When Sally’s Jo met Paul

Captain Jo Moir, Salvation Army in Cumbernauld between 2008 and 2014 starring in documentary with TV star Paul O'Grady
Captain Jo Moir, Salvation Army in Cumbernauld between 2008 and 2014 starring in documentary with TV star Paul O'Grady

A former Cumbernauld Salvation Army leader who mentored popular TV presenter Paul O’Grady has spoken about her starring role in a six-part BBC documentary.

Captain Jo Moir, who lead the church and charity’s work in the town for six years, acted as a mentor to Paul as the pair embarked on a spititual journey that both say touched their lives.

Now, their experiences together have been been broadcast in the series Paul O’Grady: The Sally Army and Me which also uncovered the scope of the church’s work to help the country’s most vulnerable people.

Jo and husband Steve were leaders in the Cumbernauld church between 2008 and 2014 before being appointed to London’s William Booth Training College as tutors.

But now, local people have had a chance to see Jo in action again alongside a TV gem.

Jo said: “I regularly receive requests to engage in someone’s training but it was a little out of the ordinary when the person who needed training was Paul O’Grady and he was bringing a film crew with him!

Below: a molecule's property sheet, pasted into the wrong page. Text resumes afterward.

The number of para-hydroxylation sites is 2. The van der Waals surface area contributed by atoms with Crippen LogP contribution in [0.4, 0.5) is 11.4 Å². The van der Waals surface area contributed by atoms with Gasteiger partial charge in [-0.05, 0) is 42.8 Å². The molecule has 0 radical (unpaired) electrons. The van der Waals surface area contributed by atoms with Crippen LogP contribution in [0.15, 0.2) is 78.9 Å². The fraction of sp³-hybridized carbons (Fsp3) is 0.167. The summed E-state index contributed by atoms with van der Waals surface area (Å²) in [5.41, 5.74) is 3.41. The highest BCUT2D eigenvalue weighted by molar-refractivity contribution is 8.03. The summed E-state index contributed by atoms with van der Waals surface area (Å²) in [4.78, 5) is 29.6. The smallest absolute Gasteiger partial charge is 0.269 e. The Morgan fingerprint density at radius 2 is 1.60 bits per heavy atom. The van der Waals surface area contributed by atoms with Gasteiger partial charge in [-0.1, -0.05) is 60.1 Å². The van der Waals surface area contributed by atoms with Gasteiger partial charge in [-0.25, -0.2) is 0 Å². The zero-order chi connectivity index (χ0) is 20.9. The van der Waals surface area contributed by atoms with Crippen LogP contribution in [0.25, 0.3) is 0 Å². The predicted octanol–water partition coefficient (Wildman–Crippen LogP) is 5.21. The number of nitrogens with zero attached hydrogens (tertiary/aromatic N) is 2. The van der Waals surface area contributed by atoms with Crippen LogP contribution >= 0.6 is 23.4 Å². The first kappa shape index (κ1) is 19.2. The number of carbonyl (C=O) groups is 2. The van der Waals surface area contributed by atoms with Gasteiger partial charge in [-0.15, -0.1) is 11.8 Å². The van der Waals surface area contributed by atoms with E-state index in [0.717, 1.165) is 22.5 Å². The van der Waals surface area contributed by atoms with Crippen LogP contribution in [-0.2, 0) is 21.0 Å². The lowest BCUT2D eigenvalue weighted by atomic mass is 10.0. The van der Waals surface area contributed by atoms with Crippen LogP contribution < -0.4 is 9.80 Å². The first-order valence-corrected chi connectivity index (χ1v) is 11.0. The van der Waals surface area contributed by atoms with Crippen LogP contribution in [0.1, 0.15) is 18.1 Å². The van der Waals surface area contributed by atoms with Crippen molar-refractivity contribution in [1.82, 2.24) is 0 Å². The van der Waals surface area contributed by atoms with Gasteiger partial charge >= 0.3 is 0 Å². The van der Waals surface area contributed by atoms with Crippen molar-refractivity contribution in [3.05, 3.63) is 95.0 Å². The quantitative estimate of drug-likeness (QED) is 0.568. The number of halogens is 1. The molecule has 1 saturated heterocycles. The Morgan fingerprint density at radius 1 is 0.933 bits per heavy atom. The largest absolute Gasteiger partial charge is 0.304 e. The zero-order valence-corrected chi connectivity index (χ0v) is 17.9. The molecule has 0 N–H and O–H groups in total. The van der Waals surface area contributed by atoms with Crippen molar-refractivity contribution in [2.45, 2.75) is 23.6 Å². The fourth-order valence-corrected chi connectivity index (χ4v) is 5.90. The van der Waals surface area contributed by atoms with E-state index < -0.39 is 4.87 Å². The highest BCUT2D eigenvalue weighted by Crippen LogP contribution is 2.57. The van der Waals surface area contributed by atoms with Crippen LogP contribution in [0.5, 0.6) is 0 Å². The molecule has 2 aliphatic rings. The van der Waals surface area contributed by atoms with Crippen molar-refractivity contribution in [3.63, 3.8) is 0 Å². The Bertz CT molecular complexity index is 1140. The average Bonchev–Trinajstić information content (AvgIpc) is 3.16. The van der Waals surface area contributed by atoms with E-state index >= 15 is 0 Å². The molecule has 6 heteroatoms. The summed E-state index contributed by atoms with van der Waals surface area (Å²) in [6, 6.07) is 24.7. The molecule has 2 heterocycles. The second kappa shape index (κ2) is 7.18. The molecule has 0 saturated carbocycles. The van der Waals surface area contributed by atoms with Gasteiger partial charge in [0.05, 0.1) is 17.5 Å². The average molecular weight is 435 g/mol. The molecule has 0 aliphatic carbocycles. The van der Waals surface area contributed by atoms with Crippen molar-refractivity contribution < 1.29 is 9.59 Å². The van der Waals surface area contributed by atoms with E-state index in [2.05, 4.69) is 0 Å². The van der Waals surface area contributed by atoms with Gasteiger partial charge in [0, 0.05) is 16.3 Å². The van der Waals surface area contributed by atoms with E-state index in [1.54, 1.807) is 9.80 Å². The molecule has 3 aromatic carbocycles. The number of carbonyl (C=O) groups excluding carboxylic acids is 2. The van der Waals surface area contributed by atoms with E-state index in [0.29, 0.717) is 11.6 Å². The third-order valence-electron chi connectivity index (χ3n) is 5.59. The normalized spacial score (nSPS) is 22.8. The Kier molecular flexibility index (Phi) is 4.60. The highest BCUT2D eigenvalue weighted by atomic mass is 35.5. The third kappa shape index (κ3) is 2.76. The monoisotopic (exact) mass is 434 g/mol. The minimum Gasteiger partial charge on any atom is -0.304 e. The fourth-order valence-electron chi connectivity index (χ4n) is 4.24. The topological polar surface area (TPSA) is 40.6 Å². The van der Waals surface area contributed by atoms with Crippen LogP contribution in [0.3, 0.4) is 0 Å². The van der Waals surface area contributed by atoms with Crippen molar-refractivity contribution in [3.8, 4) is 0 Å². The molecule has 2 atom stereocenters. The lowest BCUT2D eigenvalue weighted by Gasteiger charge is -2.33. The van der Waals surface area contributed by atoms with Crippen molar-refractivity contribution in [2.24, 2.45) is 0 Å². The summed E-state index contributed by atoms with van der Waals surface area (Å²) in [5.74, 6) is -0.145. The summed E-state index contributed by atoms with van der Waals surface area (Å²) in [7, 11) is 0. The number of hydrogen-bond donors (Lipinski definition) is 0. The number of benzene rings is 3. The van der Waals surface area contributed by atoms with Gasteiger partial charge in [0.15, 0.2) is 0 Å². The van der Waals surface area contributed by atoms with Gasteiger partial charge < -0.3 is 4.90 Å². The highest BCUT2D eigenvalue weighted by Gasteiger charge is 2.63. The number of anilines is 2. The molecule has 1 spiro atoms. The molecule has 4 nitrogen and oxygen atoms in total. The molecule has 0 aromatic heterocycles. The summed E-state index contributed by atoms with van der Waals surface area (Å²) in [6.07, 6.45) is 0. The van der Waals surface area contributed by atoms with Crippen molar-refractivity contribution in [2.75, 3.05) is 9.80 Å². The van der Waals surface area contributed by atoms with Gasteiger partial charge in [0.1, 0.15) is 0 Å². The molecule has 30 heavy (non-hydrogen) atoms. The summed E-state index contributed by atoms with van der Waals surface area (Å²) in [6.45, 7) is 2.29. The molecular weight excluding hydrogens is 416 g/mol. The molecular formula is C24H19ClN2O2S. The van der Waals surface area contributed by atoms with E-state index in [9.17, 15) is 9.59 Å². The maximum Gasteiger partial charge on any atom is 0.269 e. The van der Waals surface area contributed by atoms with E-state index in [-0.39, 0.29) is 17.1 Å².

“Although I had worked on a programme for BBC Alba (The Minister’s Wife), I was anxious. There is a significant cost in putting yourself ‘out there’, where you become susceptible to praise or criticism and, at first, I did not accept the request. But this changed when I heard Paul’s motivation for doing the programme.

“Paul didn’t want to make a programme about what we do and how we do it; he wanted to understand why we do it.

“Paul has a genuine, infectious enthusiasm for the Army rooted in his childhood love of the band, fostered in our support during his social work career and cemented during his encounters with us during the bleak days of the 80s’ Aids outbreak.

“Within a few hours – and after three cups of tea – I wanted to be more like Paul and show a new audience in the UK the grace-filled, Spirit-led, loving church he saw – the one we were raised up to be.

“As Paul and I spent more time together the off-camera chats moved from the mundane to the more significant. We talked about Heaven, Cilla, lifestyle and prayer. It was in those moments, without the lens in our faces, that I realised this was not only a programme about our movement but also an exploration of faith for both of us.”

The last episode of Paul O’Grady: The Sally Army and Me was broadcast last week but is available on BBC iPlayer.